Powerful lesson for all, and so beautifully put: “Turned out though I’d traipsed this earth many years, I couldn’t find a good-time memory because I was immersed in the bad-time memories.”

    Ah-ha moments — although they sometimes feel more like a slap to the face than a warm fuzzy feeling — are so crucial to our continued growth and happiness. Props to you for a) recognizing your ah-ha moment and not shirking away from it, and b) being courageous enough to share your experience here to hopefully inspire readers. :)

    Tana Bevan - April 23, 2014 - 3:21 pm

    IR~Being of the doodler mind, I can usually tell when an ah-ha moment occurred because I see all the doodled pieces running from here and there, to go stand in their appropriate spot on stage. That’s when I see the whole picture. And while it is true there are times it’d be nice if the ground chose that moment to open up (particularly those less-than-pleasant Ah-ha moments), I persevere. Like you, I agree such moments are “crucial to our continued growth and happiness.” Thank you for stopping by and commenting. :-)

    Sheila Bergquist - April 23, 2014 - 10:32 pm

    Ah, yes, why is it so hard to stop remembering only the bad parts? We are so hard on ourselves. What you said to your daughter was so perfect and honest and loving. I am impressed beyond words. Keep looking for the good memories…I am sure there are many more, but you’ve just lost them among the bad memories.

    Star - April 24, 2014 - 11:13 am

    Thank you, Tana, for being you and for being there. You are a great mom, and a great friend. (And no beating yourself up about it.)

    Tana Bevan - April 24, 2014 - 3:36 pm

    Sheila~Now that I’ve had my Ah-Ha moment I’m on a roll. “That Life” is now up to 10 scenes! Woo-hoo! It was a bear finding that first one, but so worth it. So very worth it. For years a close, dear friend kept telling me to “blow up the sound stage.” (Referring to all the monkey chatter and internal voices used to beat myself up.) That never worked. However just hearing that one sentence did! (Wonderful when that happens!) Another wonderful thing about “Remember the good times. Have that life” is that I am in control. Talk about empowering! Here’s hoping you happen upon your own Ah-Ha moment so your good moments rise to the top! Cheers.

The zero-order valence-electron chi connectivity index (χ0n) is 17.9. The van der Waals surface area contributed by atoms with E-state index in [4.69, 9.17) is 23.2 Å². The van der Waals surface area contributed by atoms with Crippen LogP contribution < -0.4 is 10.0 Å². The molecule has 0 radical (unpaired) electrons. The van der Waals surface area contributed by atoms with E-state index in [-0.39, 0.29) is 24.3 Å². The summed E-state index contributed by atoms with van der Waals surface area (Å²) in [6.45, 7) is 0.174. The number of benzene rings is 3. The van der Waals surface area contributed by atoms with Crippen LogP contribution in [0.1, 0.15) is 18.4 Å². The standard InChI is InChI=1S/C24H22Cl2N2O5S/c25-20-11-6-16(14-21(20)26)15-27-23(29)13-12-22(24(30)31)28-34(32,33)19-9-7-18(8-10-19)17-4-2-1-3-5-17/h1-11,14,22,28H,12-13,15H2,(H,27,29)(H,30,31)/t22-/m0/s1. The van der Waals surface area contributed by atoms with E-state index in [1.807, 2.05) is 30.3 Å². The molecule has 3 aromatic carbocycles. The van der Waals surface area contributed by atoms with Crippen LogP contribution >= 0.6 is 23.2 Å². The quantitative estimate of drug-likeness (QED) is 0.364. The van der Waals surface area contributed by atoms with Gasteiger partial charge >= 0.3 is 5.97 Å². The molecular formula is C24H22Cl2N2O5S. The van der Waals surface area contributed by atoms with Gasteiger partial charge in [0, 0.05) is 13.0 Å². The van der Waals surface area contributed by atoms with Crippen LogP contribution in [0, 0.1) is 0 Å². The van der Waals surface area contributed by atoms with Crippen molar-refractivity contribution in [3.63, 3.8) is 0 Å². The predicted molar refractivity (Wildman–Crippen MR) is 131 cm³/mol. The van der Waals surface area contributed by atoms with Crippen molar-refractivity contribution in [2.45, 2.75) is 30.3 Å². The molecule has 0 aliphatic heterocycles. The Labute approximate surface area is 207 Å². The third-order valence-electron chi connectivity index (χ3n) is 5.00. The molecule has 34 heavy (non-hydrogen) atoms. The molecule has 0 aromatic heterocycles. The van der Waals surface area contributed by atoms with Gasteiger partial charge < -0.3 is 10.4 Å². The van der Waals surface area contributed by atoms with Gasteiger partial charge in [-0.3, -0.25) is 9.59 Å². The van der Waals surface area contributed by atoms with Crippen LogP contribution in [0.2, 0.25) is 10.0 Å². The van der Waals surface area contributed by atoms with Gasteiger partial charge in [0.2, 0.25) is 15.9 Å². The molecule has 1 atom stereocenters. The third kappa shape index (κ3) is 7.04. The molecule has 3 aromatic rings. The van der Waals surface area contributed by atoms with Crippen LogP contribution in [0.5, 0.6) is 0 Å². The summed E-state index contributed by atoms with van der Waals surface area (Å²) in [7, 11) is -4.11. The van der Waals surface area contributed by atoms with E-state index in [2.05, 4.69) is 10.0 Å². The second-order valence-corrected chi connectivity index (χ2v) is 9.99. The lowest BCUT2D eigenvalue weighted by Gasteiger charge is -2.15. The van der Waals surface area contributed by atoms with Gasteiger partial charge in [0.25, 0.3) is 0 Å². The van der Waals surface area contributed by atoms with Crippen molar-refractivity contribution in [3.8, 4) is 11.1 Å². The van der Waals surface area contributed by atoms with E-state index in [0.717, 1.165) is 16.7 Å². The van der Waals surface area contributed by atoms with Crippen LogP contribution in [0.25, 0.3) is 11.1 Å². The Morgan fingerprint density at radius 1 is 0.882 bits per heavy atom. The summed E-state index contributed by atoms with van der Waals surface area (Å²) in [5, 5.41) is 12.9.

Tana Bevan - April 24, 2014 - 3:40 pm

    Star~That was a good Mommy Moment, wasn’t it? Sometimes you get it right. Those are the ones you want to exploit and shout about from the rooftops. (Makes up for those oopses. *smiles*) So glad to hear from you! Thanks for stopping by and checking in. Hugs across cyberspace!!

    catherine gacad - April 27, 2014 - 10:23 pm

    you are a good mother, raising an amazing daughter. good for her for recognizing that!

    Tana Bevan - April 28, 2014 - 11:51 am

    Catherine~I admit, it was one of my better Mommy Moments. In a few short weeks you will be embarking on the adventure of motherhood. It is not a smooth path. It is not an even path. There are times you will doubt your sanity for embarking on it, realizing ruefully there is no turning back. And yet, there will be so many more moments when you will find yourself simply dumbfounded by the beauty and amazing miracle you are beholding. As you watch your child grow and mature day-by-day you will find your love growing and increasing in magnitude. Love is infinite. And while you will never reach infinity, love for a child takes you to its edge (or at least pretty darn close to it *smiles). Thank you for stopping by. Again, wishing you a speedy delivery.